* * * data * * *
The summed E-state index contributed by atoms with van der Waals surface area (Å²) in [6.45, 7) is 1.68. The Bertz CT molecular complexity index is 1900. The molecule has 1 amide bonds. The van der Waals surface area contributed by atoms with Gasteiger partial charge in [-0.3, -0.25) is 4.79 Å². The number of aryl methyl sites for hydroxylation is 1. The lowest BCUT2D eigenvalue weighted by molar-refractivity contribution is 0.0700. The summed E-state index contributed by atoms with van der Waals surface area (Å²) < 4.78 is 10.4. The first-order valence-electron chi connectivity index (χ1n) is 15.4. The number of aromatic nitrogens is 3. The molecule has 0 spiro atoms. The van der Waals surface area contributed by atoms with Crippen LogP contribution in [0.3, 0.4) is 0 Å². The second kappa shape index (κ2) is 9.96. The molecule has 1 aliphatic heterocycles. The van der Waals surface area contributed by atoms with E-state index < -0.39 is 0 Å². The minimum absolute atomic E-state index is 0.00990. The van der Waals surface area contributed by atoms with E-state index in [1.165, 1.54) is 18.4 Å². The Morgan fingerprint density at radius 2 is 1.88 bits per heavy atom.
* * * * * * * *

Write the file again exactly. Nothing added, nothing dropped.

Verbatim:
The summed E-state index contributed by atoms with van der Waals surface area (Å²) in [6.45, 7) is 1.68. The Bertz CT molecular complexity index is 1900. The molecule has 1 amide bonds. The van der Waals surface area contributed by atoms with Gasteiger partial charge in [-0.3, -0.25) is 4.79 Å². The number of aryl methyl sites for hydroxylation is 1. The lowest BCUT2D eigenvalue weighted by molar-refractivity contribution is 0.0700. The summed E-state index contributed by atoms with van der Waals surface area (Å²) < 4.78 is 10.4. The first-order valence-electron chi connectivity index (χ1n) is 15.4. The number of aromatic nitrogens is 3. The molecule has 0 spiro atoms. The van der Waals surface area contributed by atoms with Crippen LogP contribution in [0.3, 0.4) is 0 Å². The second kappa shape index (κ2) is 9.96. The molecule has 1 aliphatic heterocycles. The van der Waals surface area contributed by atoms with E-state index < -0.39 is 0 Å². The minimum absolute atomic E-state index is 0.00990. The van der Waals surface area contributed by atoms with E-state index in [1.165, 1.54) is 18.4 Å². The Morgan fingerprint density at radius 2 is 1.88 bits per heavy atom.